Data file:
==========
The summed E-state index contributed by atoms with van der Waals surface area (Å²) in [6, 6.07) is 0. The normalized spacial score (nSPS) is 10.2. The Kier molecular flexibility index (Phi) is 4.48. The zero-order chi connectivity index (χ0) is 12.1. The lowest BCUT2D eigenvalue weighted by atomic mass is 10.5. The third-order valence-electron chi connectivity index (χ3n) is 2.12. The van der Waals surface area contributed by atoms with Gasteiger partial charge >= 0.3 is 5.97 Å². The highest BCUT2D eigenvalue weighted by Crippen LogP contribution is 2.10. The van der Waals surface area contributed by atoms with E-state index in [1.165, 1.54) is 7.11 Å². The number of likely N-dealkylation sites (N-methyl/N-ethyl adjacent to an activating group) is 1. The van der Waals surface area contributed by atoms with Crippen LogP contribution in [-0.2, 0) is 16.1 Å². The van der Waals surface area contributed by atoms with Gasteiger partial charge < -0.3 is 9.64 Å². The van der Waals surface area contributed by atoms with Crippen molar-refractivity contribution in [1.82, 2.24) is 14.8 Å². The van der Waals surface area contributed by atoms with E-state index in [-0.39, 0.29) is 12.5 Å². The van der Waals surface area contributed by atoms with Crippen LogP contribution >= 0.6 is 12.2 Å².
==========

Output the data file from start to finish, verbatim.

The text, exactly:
The summed E-state index contributed by atoms with van der Waals surface area (Å²) in [6, 6.07) is 0. The normalized spacial score (nSPS) is 10.2. The Kier molecular flexibility index (Phi) is 4.48. The zero-order chi connectivity index (χ0) is 12.1. The lowest BCUT2D eigenvalue weighted by atomic mass is 10.5. The third-order valence-electron chi connectivity index (χ3n) is 2.12. The van der Waals surface area contributed by atoms with Gasteiger partial charge >= 0.3 is 5.97 Å². The highest BCUT2D eigenvalue weighted by Crippen LogP contribution is 2.10. The van der Waals surface area contributed by atoms with E-state index in [1.165, 1.54) is 7.11 Å². The number of likely N-dealkylation sites (N-methyl/N-ethyl adjacent to an activating group) is 1. The van der Waals surface area contributed by atoms with Crippen LogP contribution in [-0.2, 0) is 16.1 Å². The van der Waals surface area contributed by atoms with Gasteiger partial charge < -0.3 is 9.64 Å². The van der Waals surface area contributed by atoms with Crippen molar-refractivity contribution in [1.82, 2.24) is 14.8 Å². The van der Waals surface area contributed by atoms with E-state index in [-0.39, 0.29) is 12.5 Å². The van der Waals surface area contributed by atoms with Crippen LogP contribution >= 0.6 is 12.2 Å².